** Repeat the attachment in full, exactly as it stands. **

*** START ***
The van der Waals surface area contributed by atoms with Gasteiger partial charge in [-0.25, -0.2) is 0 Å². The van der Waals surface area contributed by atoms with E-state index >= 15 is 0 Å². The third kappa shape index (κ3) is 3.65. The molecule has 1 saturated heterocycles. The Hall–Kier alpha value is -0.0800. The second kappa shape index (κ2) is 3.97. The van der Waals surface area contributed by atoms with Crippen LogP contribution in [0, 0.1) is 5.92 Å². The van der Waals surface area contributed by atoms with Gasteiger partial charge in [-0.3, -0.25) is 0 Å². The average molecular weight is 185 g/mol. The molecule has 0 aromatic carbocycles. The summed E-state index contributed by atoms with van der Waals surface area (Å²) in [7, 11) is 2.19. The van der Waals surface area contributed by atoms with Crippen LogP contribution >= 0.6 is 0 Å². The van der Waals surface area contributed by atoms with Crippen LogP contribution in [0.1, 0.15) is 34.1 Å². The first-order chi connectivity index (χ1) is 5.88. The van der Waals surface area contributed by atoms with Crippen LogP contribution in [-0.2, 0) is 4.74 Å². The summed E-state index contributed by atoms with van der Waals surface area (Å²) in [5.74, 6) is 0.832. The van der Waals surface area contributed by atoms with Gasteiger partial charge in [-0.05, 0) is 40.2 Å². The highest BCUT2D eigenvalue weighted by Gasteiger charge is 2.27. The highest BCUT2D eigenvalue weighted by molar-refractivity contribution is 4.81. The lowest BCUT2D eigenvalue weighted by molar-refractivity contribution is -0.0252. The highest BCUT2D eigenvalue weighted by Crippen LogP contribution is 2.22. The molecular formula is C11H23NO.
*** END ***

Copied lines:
The van der Waals surface area contributed by atoms with Gasteiger partial charge in [-0.25, -0.2) is 0 Å². The van der Waals surface area contributed by atoms with E-state index >= 15 is 0 Å². The third kappa shape index (κ3) is 3.65. The molecule has 1 saturated heterocycles. The Hall–Kier alpha value is -0.0800. The second kappa shape index (κ2) is 3.97. The van der Waals surface area contributed by atoms with Crippen LogP contribution in [0, 0.1) is 5.92 Å². The van der Waals surface area contributed by atoms with Gasteiger partial charge in [-0.3, -0.25) is 0 Å². The average molecular weight is 185 g/mol. The molecule has 0 aromatic carbocycles. The summed E-state index contributed by atoms with van der Waals surface area (Å²) in [7, 11) is 2.19. The van der Waals surface area contributed by atoms with Crippen LogP contribution >= 0.6 is 0 Å². The van der Waals surface area contributed by atoms with Crippen LogP contribution in [0.1, 0.15) is 34.1 Å². The first-order chi connectivity index (χ1) is 5.88. The van der Waals surface area contributed by atoms with Crippen LogP contribution in [-0.2, 0) is 4.74 Å². The summed E-state index contributed by atoms with van der Waals surface area (Å²) in [5.74, 6) is 0.832. The van der Waals surface area contributed by atoms with Gasteiger partial charge in [-0.05, 0) is 40.2 Å². The highest BCUT2D eigenvalue weighted by Gasteiger charge is 2.27. The highest BCUT2D eigenvalue weighted by molar-refractivity contribution is 4.81. The lowest BCUT2D eigenvalue weighted by molar-refractivity contribution is -0.0252. The highest BCUT2D eigenvalue weighted by Crippen LogP contribution is 2.22. The molecular formula is C11H23NO.